Amsterdam is the capital of the Netherlands. With under a million inhabitants you can not call it a world city. It’s on many bucket lists, because of the coffee shops, red light district, the flowers and canals. In the Amsterdam Travel Guide you get the best Amsterdam Travel Tips to get the most out of your Amsterdam City Trip.
Schiphol Airport – Travel to the city of Amsterdam
The most common way to arrive is at Schiphol airport. For years one of the best airports in the world, because it’s not that big as Paris or London. From here you can take a taxi, or an Uber. The last one is in many cases cheaper! Much more affordable is the train. In 15 minutes and less than 5 euro’s you are in the city center.You can buy your ticket at a kiosk. Be aware that you buy a second class ticket. Something they want to sell you a first class ticket and that is a waste of money.You can arrive at Amsterdam Central station and that is a lovely old building. Be sure that you have your train ticket, to check out after your trip. Otherwise you are not able to leave the station. From the Central Station you can take the local trams or metro to your destination. From Amsterdam Central station you can also to travel to Dutch cities as Utrecht and The Hague or Paris in France.
The Amsterdam city center is not that big, so when you visit Amsterdam for a few days, my advice is to walk. You can start here at the Dam square in the middle of Amsterdam. With the Royal Palace, de nieuwe Kerk (new church) and the 2nd world war memorial monument. You also see a lot of pigeons. Don’t feed the birds, they’re a pest to the city. Don’t forget they may lose their droppings over your head on a flyby. Other famous squares are the “Rembrandtplein” and “Leidseplein”. Both squares are famous for their bars and cafes.
Canals – Grachten
This is where Amsterdam is famous of. The canals and beautiful old houses. We call it “de grachtengordel”. Fun fact: you should try to pronounce that word as a non-Dutchie. It’s been on the UNESCO World Heritage List since 2010. The houses are really old. Therefore we go back to the Dutch Golden Age in the 17th century. When you walk here you can imagine, that Amsterdam is sometimes called the “Venice of the North”.
You can enjoy the city from the water with a Amsterdam canal cruise. You get a different view of the city. It’s worth it! During my trip I made a trip with “Rederij Kooij“. For more information please have a look on their website.
Every year millions of tourists visit Amsterdam to smoke in a Dutch coffee shop. There is a coffee shop here on every corner! The funny thing is that you don’t see many locals there. The government is making new rules to restrict the use of coffee shops for tourists. It’s not sure when this will take effect, but for now you are already informed.
There are bikes everywhere. Look out!
Look out when you cross a street, because Amsterdam is the number 1 bike city in the world. There are cycle paths everywhere. It’s the most common mode of transportation. You can rent a bike by yourself for around 10-12 euro a day.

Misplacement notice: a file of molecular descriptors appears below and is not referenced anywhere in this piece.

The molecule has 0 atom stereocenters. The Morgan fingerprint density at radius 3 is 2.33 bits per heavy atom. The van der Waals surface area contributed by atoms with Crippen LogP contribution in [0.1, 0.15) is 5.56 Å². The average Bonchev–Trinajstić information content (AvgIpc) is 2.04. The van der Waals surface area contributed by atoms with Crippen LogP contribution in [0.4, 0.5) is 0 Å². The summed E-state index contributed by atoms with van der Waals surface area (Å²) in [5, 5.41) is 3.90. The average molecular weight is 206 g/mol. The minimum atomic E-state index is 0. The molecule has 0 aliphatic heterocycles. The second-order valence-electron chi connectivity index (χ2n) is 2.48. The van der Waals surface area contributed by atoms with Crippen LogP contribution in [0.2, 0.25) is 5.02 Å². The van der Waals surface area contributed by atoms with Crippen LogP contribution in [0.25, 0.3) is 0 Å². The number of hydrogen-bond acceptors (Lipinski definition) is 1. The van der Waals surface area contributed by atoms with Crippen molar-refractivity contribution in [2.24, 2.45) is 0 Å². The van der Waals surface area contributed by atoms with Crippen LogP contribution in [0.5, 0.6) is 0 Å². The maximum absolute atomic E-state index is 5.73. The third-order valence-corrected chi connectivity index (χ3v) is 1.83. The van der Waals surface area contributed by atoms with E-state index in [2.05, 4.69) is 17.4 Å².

NDSM Werf – Street art
In the past years the city tried to make more places populair, then only the city center. A good example is the “NDSM Werf”. This is a former shipbuilding site but nowadays the place for the best street art. It’s easy to travel to the wharf. There is a free ferry departing from Central Station.
One of the cutest neighborhoods is “de Pijp”, but in the past it wasn’t. In the 1980s this was a run-down neighborhood. In the 90’s it became popular under the young work class. That changed the neighborhood to a vibrant area with a lot of stores, eateries and still the famous “Albert Cuyp” market. The market is open six days a week. You can buy everything here and it’s mostly cheaper in normal stores.
Museumplein – Vondelpark (Oud-Zuid)
The Netherlands is home to the most famous painters in the world, for example Van Gogh, en Rembrandt van Rijn. It’s not strange that you can find their work in the museums here in Amsterdam. You have the best options in the “Oud-Zuid” neighborhood. With the famous “Rijksmuseum”, “het stedelijk” and the “Van Gogh museum”. They are all together in one square, “the Museumplein”. This is also a nice place for a picnic. Nearby you also find the most famous park in the city, the “Vondelpark“. This is really a place to sit or sport between the locals.
Red light district – De Wallen
This is the oldest part of the city and is called “de Wallen”. With interesting stores, bars and cafes. Maybe you know this place better as the “Red light district”. Keep in mind that prostitution is allowed since 1811 in The Netherlands and it’s legal. It’s a tourist trap. So my advice is come here by night only for a walk.
When you want to shop you have several options. For the exclusive brands you go to the “PC Hoofdstraat”. There is also the “Kalverstraat”, the main shopping street, but not so special. My advice is to go to the “9 streets”. There are 9 streets full with boutique shops. Don’t forget the “Haarlemmerstraat”. A long street with shops, bars and restaurants.
Jordaan – Anne Frank House
The neighborhood “Jordaan” was built in the early 17th century to house working class and immigrants. Of course this area changed a lot over the years. But it’s still authentic with the beautiful canals, houses, churches and small alleys.The alleys are quite often hidden behind doors. Look carefully around you and with a bit of luck you will find one of these places yourself. The “Jordaan” is also home to the “Anne Frank Huis”. This is the place where young Anne grew up during the second world war until they were deported.When you visit the “Anne Frank Huis” you can feel what life was for Jewish families during the second world war.
Amsterdam during Covid-19
During the first lockdown in 2020 Amsterdam was empty. You can say that the city was only full with the local inhabitants. Check the unique images with empty streets in Amsterdam.